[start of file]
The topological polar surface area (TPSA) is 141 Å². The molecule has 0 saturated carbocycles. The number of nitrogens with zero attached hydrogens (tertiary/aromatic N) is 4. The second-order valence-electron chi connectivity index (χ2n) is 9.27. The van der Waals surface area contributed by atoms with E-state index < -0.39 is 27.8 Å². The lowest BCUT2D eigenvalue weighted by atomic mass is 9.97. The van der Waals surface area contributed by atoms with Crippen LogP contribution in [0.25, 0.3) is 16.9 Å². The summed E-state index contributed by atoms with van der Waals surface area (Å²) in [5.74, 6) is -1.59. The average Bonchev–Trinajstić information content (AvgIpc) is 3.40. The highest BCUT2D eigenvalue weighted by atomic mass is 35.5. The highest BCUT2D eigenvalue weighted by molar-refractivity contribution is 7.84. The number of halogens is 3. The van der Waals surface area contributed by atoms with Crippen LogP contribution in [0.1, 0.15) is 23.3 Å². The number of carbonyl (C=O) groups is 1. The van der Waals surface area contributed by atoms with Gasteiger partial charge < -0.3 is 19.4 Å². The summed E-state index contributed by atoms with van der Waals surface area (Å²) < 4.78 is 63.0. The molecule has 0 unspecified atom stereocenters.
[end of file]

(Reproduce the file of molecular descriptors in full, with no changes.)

The topological polar surface area (TPSA) is 141 Å². The molecule has 0 saturated carbocycles. The number of nitrogens with zero attached hydrogens (tertiary/aromatic N) is 4. The second-order valence-electron chi connectivity index (χ2n) is 9.27. The van der Waals surface area contributed by atoms with E-state index < -0.39 is 27.8 Å². The lowest BCUT2D eigenvalue weighted by atomic mass is 9.97. The van der Waals surface area contributed by atoms with Crippen LogP contribution in [0.25, 0.3) is 16.9 Å². The summed E-state index contributed by atoms with van der Waals surface area (Å²) in [5.74, 6) is -1.59. The average Bonchev–Trinajstić information content (AvgIpc) is 3.40. The highest BCUT2D eigenvalue weighted by atomic mass is 35.5. The highest BCUT2D eigenvalue weighted by molar-refractivity contribution is 7.84. The number of halogens is 3. The van der Waals surface area contributed by atoms with Crippen LogP contribution in [0.1, 0.15) is 23.3 Å². The number of carbonyl (C=O) groups is 1. The van der Waals surface area contributed by atoms with Gasteiger partial charge < -0.3 is 19.4 Å². The summed E-state index contributed by atoms with van der Waals surface area (Å²) < 4.78 is 63.0. The molecule has 0 unspecified atom stereocenters.